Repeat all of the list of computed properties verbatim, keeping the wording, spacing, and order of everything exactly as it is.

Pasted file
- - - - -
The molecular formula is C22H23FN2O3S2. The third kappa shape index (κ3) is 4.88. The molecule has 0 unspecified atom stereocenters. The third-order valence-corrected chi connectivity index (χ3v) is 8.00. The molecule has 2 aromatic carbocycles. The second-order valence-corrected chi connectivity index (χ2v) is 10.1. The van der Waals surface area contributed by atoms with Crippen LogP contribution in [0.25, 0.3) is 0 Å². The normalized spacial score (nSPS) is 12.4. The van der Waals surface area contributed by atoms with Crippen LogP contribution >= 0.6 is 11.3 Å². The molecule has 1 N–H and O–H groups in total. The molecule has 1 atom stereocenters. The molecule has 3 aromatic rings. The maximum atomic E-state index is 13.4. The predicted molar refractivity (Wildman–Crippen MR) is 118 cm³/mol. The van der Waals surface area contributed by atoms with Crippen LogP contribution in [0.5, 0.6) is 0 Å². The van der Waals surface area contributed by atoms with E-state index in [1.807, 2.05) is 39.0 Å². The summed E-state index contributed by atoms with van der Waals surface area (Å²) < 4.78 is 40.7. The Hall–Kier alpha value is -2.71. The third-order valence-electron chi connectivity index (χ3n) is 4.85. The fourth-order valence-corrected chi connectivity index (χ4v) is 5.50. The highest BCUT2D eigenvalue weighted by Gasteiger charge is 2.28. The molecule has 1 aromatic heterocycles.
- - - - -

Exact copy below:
The molecular formula is C22H23FN2O3S2. The third kappa shape index (κ3) is 4.88. The molecule has 0 unspecified atom stereocenters. The third-order valence-corrected chi connectivity index (χ3v) is 8.00. The molecule has 2 aromatic carbocycles. The second-order valence-corrected chi connectivity index (χ2v) is 10.1. The van der Waals surface area contributed by atoms with Crippen LogP contribution in [0.25, 0.3) is 0 Å². The normalized spacial score (nSPS) is 12.4. The van der Waals surface area contributed by atoms with Crippen LogP contribution >= 0.6 is 11.3 Å². The molecule has 1 N–H and O–H groups in total. The molecule has 1 atom stereocenters. The molecule has 3 aromatic rings. The maximum atomic E-state index is 13.4. The predicted molar refractivity (Wildman–Crippen MR) is 118 cm³/mol. The van der Waals surface area contributed by atoms with Crippen LogP contribution in [0.5, 0.6) is 0 Å². The van der Waals surface area contributed by atoms with E-state index in [1.807, 2.05) is 39.0 Å². The summed E-state index contributed by atoms with van der Waals surface area (Å²) < 4.78 is 40.7. The Hall–Kier alpha value is -2.71. The third-order valence-electron chi connectivity index (χ3n) is 4.85. The fourth-order valence-corrected chi connectivity index (χ4v) is 5.50. The highest BCUT2D eigenvalue weighted by Gasteiger charge is 2.28. The molecule has 1 aromatic heterocycles.